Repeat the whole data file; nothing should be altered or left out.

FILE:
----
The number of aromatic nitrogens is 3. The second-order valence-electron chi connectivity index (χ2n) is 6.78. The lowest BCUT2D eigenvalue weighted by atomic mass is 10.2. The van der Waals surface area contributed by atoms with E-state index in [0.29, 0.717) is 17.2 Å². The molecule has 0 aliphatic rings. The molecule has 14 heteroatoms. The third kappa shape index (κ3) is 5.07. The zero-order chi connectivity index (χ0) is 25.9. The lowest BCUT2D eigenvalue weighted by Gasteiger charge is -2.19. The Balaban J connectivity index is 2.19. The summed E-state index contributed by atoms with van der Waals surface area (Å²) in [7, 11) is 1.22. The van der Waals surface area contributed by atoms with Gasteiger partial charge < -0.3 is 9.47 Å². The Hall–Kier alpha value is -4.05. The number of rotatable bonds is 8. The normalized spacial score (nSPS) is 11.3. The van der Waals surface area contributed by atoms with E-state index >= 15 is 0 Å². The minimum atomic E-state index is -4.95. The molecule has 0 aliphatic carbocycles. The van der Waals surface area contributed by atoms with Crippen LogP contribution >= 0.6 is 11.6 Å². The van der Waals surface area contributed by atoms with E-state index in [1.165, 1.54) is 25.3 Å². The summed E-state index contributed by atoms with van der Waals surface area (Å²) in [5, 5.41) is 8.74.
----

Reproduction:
The number of aromatic nitrogens is 3. The second-order valence-electron chi connectivity index (χ2n) is 6.78. The lowest BCUT2D eigenvalue weighted by atomic mass is 10.2. The van der Waals surface area contributed by atoms with E-state index in [0.29, 0.717) is 17.2 Å². The molecule has 0 aliphatic rings. The molecule has 14 heteroatoms. The third kappa shape index (κ3) is 5.07. The zero-order chi connectivity index (χ0) is 25.9. The lowest BCUT2D eigenvalue weighted by Gasteiger charge is -2.19. The Balaban J connectivity index is 2.19. The summed E-state index contributed by atoms with van der Waals surface area (Å²) in [7, 11) is 1.22. The van der Waals surface area contributed by atoms with Gasteiger partial charge < -0.3 is 9.47 Å². The Hall–Kier alpha value is -4.05. The number of rotatable bonds is 8. The normalized spacial score (nSPS) is 11.3. The van der Waals surface area contributed by atoms with E-state index >= 15 is 0 Å². The minimum atomic E-state index is -4.95. The molecule has 0 aliphatic carbocycles. The van der Waals surface area contributed by atoms with Crippen LogP contribution >= 0.6 is 11.6 Å². The van der Waals surface area contributed by atoms with E-state index in [1.165, 1.54) is 25.3 Å². The summed E-state index contributed by atoms with van der Waals surface area (Å²) in [5, 5.41) is 8.74.